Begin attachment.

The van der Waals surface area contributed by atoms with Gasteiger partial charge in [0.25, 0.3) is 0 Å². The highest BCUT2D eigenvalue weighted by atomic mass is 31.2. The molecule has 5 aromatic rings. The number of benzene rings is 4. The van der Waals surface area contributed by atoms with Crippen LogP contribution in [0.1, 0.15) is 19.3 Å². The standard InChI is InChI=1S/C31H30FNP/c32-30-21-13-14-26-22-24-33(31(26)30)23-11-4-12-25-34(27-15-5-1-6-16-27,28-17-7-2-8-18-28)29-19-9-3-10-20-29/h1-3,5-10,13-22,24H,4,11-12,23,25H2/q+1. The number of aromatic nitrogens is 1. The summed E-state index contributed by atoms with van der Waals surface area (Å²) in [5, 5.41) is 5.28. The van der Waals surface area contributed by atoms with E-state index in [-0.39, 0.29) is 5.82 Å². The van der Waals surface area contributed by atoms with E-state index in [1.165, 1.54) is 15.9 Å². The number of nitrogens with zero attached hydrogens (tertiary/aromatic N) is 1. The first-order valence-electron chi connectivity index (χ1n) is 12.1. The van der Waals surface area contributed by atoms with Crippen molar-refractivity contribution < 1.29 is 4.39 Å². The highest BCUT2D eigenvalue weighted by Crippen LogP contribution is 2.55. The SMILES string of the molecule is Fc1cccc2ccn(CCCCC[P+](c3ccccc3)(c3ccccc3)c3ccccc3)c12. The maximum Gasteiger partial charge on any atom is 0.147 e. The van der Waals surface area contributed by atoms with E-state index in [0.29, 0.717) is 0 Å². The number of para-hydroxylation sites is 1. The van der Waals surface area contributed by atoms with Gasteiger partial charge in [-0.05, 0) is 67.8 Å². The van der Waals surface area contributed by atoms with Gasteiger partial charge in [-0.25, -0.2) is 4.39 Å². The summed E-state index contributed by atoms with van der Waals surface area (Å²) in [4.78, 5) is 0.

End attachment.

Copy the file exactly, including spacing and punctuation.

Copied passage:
The van der Waals surface area contributed by atoms with Gasteiger partial charge in [0.25, 0.3) is 0 Å². The highest BCUT2D eigenvalue weighted by atomic mass is 31.2. The molecule has 5 aromatic rings. The number of benzene rings is 4. The van der Waals surface area contributed by atoms with Crippen LogP contribution in [0.1, 0.15) is 19.3 Å². The standard InChI is InChI=1S/C31H30FNP/c32-30-21-13-14-26-22-24-33(31(26)30)23-11-4-12-25-34(27-15-5-1-6-16-27,28-17-7-2-8-18-28)29-19-9-3-10-20-29/h1-3,5-10,13-22,24H,4,11-12,23,25H2/q+1. The number of aromatic nitrogens is 1. The summed E-state index contributed by atoms with van der Waals surface area (Å²) in [5, 5.41) is 5.28. The van der Waals surface area contributed by atoms with E-state index in [-0.39, 0.29) is 5.82 Å². The van der Waals surface area contributed by atoms with E-state index in [1.165, 1.54) is 15.9 Å². The number of nitrogens with zero attached hydrogens (tertiary/aromatic N) is 1. The first-order valence-electron chi connectivity index (χ1n) is 12.1. The van der Waals surface area contributed by atoms with Crippen molar-refractivity contribution < 1.29 is 4.39 Å². The highest BCUT2D eigenvalue weighted by Crippen LogP contribution is 2.55. The SMILES string of the molecule is Fc1cccc2ccn(CCCCC[P+](c3ccccc3)(c3ccccc3)c3ccccc3)c12. The maximum Gasteiger partial charge on any atom is 0.147 e. The van der Waals surface area contributed by atoms with E-state index in [0.29, 0.717) is 0 Å². The number of para-hydroxylation sites is 1. The van der Waals surface area contributed by atoms with Gasteiger partial charge in [-0.05, 0) is 67.8 Å². The van der Waals surface area contributed by atoms with Gasteiger partial charge in [-0.25, -0.2) is 4.39 Å². The summed E-state index contributed by atoms with van der Waals surface area (Å²) in [4.78, 5) is 0.